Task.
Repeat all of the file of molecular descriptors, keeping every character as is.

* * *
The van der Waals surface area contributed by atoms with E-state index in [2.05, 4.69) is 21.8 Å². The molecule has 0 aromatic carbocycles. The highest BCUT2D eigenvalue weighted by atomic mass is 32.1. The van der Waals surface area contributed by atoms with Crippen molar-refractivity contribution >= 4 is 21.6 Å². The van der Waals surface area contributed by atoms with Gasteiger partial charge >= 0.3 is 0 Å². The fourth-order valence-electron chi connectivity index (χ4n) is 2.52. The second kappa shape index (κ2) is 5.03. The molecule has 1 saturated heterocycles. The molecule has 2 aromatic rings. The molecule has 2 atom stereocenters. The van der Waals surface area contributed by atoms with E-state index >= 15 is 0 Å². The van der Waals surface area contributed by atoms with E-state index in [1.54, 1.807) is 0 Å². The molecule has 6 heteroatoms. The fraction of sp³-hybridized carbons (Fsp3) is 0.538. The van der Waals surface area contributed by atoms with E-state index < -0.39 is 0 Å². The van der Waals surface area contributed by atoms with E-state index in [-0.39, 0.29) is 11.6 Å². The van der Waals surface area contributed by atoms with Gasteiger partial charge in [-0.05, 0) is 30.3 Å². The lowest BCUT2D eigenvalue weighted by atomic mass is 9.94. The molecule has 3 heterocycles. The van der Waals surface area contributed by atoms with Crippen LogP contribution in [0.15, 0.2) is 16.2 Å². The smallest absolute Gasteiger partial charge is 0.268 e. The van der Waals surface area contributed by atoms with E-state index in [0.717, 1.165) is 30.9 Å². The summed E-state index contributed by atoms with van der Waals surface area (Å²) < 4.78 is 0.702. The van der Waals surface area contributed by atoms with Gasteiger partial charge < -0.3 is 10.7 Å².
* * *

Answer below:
The van der Waals surface area contributed by atoms with E-state index in [2.05, 4.69) is 21.8 Å². The molecule has 0 aromatic carbocycles. The highest BCUT2D eigenvalue weighted by atomic mass is 32.1. The van der Waals surface area contributed by atoms with Crippen molar-refractivity contribution >= 4 is 21.6 Å². The van der Waals surface area contributed by atoms with Gasteiger partial charge >= 0.3 is 0 Å². The fourth-order valence-electron chi connectivity index (χ4n) is 2.52. The second kappa shape index (κ2) is 5.03. The molecule has 1 saturated heterocycles. The molecule has 2 aromatic rings. The molecule has 2 atom stereocenters. The van der Waals surface area contributed by atoms with E-state index >= 15 is 0 Å². The van der Waals surface area contributed by atoms with E-state index in [1.54, 1.807) is 0 Å². The molecule has 6 heteroatoms. The fraction of sp³-hybridized carbons (Fsp3) is 0.538. The van der Waals surface area contributed by atoms with E-state index < -0.39 is 0 Å². The van der Waals surface area contributed by atoms with E-state index in [-0.39, 0.29) is 11.6 Å². The van der Waals surface area contributed by atoms with Gasteiger partial charge in [-0.05, 0) is 30.3 Å². The lowest BCUT2D eigenvalue weighted by atomic mass is 9.94. The molecule has 3 heterocycles. The van der Waals surface area contributed by atoms with Crippen LogP contribution in [0.15, 0.2) is 16.2 Å². The smallest absolute Gasteiger partial charge is 0.268 e. The van der Waals surface area contributed by atoms with E-state index in [0.717, 1.165) is 30.9 Å². The summed E-state index contributed by atoms with van der Waals surface area (Å²) < 4.78 is 0.702. The van der Waals surface area contributed by atoms with Gasteiger partial charge < -0.3 is 10.7 Å².